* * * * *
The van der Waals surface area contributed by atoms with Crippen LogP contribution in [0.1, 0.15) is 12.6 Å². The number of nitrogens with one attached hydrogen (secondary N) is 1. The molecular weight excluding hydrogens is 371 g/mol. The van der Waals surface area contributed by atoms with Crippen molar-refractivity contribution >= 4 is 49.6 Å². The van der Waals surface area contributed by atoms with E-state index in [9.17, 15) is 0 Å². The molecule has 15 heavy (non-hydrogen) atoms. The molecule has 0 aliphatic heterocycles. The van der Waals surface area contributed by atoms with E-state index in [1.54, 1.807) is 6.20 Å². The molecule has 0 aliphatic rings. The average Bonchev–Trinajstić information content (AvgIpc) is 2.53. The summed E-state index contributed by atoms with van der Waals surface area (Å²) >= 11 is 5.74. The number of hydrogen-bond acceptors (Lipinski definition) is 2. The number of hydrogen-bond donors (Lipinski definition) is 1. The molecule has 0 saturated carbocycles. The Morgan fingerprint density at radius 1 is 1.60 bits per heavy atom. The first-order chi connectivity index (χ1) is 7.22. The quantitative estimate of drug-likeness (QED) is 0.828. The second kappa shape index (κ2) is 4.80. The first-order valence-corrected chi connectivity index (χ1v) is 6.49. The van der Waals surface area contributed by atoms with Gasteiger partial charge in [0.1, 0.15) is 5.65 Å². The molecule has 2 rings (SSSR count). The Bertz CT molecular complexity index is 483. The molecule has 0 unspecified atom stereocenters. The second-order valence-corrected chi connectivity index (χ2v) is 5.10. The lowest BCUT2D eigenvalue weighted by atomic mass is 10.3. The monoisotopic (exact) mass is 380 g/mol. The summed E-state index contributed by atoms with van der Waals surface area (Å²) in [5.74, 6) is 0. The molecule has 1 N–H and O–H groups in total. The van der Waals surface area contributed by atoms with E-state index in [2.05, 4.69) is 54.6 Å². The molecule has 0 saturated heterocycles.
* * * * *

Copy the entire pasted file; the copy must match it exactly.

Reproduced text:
The van der Waals surface area contributed by atoms with Crippen LogP contribution in [0.1, 0.15) is 12.6 Å². The number of nitrogens with one attached hydrogen (secondary N) is 1. The molecular weight excluding hydrogens is 371 g/mol. The van der Waals surface area contributed by atoms with Crippen molar-refractivity contribution >= 4 is 49.6 Å². The van der Waals surface area contributed by atoms with E-state index in [9.17, 15) is 0 Å². The molecule has 15 heavy (non-hydrogen) atoms. The molecule has 0 aliphatic heterocycles. The van der Waals surface area contributed by atoms with E-state index in [1.54, 1.807) is 6.20 Å². The molecule has 0 aliphatic rings. The average Bonchev–Trinajstić information content (AvgIpc) is 2.53. The summed E-state index contributed by atoms with van der Waals surface area (Å²) >= 11 is 5.74. The number of hydrogen-bond acceptors (Lipinski definition) is 2. The number of hydrogen-bond donors (Lipinski definition) is 1. The molecule has 0 saturated carbocycles. The Morgan fingerprint density at radius 1 is 1.60 bits per heavy atom. The first-order chi connectivity index (χ1) is 7.22. The quantitative estimate of drug-likeness (QED) is 0.828. The second kappa shape index (κ2) is 4.80. The first-order valence-corrected chi connectivity index (χ1v) is 6.49. The van der Waals surface area contributed by atoms with Gasteiger partial charge in [0.1, 0.15) is 5.65 Å². The molecule has 2 rings (SSSR count). The Bertz CT molecular complexity index is 483. The molecule has 0 unspecified atom stereocenters. The second-order valence-corrected chi connectivity index (χ2v) is 5.10. The lowest BCUT2D eigenvalue weighted by atomic mass is 10.3. The monoisotopic (exact) mass is 380 g/mol. The summed E-state index contributed by atoms with van der Waals surface area (Å²) in [5.74, 6) is 0. The molecule has 1 N–H and O–H groups in total. The van der Waals surface area contributed by atoms with E-state index in [2.05, 4.69) is 54.6 Å². The molecule has 0 saturated heterocycles.